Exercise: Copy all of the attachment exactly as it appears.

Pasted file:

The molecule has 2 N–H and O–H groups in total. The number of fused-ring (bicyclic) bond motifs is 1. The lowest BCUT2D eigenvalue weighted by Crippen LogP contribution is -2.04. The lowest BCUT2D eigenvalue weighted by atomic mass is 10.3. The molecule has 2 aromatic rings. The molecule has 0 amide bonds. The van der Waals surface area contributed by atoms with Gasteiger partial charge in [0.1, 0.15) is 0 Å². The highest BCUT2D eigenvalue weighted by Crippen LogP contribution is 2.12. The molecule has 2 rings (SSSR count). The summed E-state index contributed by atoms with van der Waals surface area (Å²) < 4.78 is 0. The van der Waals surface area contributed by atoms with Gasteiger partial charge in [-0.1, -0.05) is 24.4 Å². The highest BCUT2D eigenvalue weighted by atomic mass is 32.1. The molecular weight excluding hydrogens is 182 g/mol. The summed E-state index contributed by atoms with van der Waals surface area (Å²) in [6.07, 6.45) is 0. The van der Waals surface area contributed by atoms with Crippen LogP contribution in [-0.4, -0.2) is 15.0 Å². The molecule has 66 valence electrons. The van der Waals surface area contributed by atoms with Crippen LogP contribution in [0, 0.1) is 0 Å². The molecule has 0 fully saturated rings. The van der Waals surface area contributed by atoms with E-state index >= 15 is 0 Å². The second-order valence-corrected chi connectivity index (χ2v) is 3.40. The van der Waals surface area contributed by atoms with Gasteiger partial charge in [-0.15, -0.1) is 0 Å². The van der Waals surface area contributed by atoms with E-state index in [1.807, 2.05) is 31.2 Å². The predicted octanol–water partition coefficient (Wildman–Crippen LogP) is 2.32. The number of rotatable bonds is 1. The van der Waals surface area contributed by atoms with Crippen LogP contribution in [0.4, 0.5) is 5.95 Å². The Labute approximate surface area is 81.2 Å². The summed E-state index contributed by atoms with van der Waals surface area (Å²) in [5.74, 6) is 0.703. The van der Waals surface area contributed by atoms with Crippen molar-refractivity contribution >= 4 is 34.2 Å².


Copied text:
The molecule has 2 N–H and O–H groups in total. The number of fused-ring (bicyclic) bond motifs is 1. The lowest BCUT2D eigenvalue weighted by Crippen LogP contribution is -2.04. The lowest BCUT2D eigenvalue weighted by atomic mass is 10.3. The molecule has 2 aromatic rings. The molecule has 0 amide bonds. The van der Waals surface area contributed by atoms with Gasteiger partial charge in [0.1, 0.15) is 0 Å². The highest BCUT2D eigenvalue weighted by Crippen LogP contribution is 2.12. The molecule has 2 rings (SSSR count). The summed E-state index contributed by atoms with van der Waals surface area (Å²) < 4.78 is 0. The van der Waals surface area contributed by atoms with Gasteiger partial charge in [-0.1, -0.05) is 24.4 Å². The highest BCUT2D eigenvalue weighted by atomic mass is 32.1. The molecular weight excluding hydrogens is 182 g/mol. The summed E-state index contributed by atoms with van der Waals surface area (Å²) in [6.07, 6.45) is 0. The van der Waals surface area contributed by atoms with Crippen LogP contribution in [-0.4, -0.2) is 15.0 Å². The molecule has 66 valence electrons. The van der Waals surface area contributed by atoms with Crippen LogP contribution in [0, 0.1) is 0 Å². The molecule has 0 fully saturated rings. The van der Waals surface area contributed by atoms with E-state index >= 15 is 0 Å². The second-order valence-corrected chi connectivity index (χ2v) is 3.40. The van der Waals surface area contributed by atoms with Gasteiger partial charge in [-0.15, -0.1) is 0 Å². The van der Waals surface area contributed by atoms with E-state index in [1.807, 2.05) is 31.2 Å². The predicted octanol–water partition coefficient (Wildman–Crippen LogP) is 2.32. The number of rotatable bonds is 1. The van der Waals surface area contributed by atoms with Crippen LogP contribution in [0.4, 0.5) is 5.95 Å². The Labute approximate surface area is 81.2 Å². The summed E-state index contributed by atoms with van der Waals surface area (Å²) in [5.74, 6) is 0.703. The van der Waals surface area contributed by atoms with Crippen molar-refractivity contribution >= 4 is 34.2 Å².